Stir It Up
Treme and the sounds of revival
Lifeblood of New Orleans rejuvenates with its music
Published: November 9, 2011
Maybe that's why the show Treme has an ensemble cast and follows the stories of about a dozen characters, about half of them musicians. And that doesn't include the guest appearances by real musicians such as Irma Thomas, Dr. John, Kermit Ruffins, Allen Toussaint and numerous others who play themselves. One exception to the cameo appearances is guitarist Steve Earle, who plays a kindly elder statesman to the street musicians and provides a connection to Cajun music. However his character dies near the end of Season 2.
In the first season, Elvis Costello makes a cameo appearance as a guest at Vaughan's Bar in the Bywater neighborhood where trumpeter Kermit Ruffins is playing. Costello is coy about approaching Ruffins, and the trumpeter is typically New Orleans-centric in not knowing who Costello is.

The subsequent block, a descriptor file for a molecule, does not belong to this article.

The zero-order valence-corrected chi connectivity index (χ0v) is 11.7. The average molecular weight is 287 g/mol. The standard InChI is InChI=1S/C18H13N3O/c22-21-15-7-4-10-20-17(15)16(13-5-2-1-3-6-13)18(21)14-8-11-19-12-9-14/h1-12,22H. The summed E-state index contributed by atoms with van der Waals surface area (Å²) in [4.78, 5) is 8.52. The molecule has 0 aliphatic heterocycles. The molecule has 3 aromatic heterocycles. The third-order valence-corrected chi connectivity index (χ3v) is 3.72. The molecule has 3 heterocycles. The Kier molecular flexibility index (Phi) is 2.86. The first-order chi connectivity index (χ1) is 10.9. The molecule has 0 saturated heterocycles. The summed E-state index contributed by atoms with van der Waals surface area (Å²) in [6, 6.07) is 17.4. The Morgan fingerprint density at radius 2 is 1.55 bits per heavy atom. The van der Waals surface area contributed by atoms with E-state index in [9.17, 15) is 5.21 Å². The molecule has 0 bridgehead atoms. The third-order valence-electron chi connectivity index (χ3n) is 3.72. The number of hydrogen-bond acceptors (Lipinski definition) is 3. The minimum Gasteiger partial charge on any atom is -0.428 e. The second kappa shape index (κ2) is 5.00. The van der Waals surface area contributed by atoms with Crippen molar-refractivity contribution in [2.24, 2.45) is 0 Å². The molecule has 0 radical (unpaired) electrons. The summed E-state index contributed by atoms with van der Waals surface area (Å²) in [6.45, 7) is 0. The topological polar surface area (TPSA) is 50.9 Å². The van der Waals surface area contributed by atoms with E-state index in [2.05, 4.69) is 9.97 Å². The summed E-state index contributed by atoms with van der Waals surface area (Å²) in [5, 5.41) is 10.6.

There are plenty of New Orleans neighborhoods other than Treme with great music history, but it serves well as a vehicle to focus the HBO show. Treme surrounds the area of what was once called Congo Square, a marketplace where free and enslaved blacks congregated on Sundays in the 1700s and 1800s to play traditional African music and trade goods. It's arguably one of the oldest black neighborhoods in America; free blacks bought land adjacent to Congo Square, which, in 1850, was out on the edge of town.
Today Treme is so close to the center of New Orleans it's hard to imagine that this was once outside the main drag. Things change, but other things endure. Treme is no longer and never will be what it once was. Too many people left after Katrina. But as it comes back it is still central to the ideals of New Orleans, and it's a key image for what its revival will be. Let's see, where can we start in Detroit?
For more about "A Night in Treme" see ums.org.
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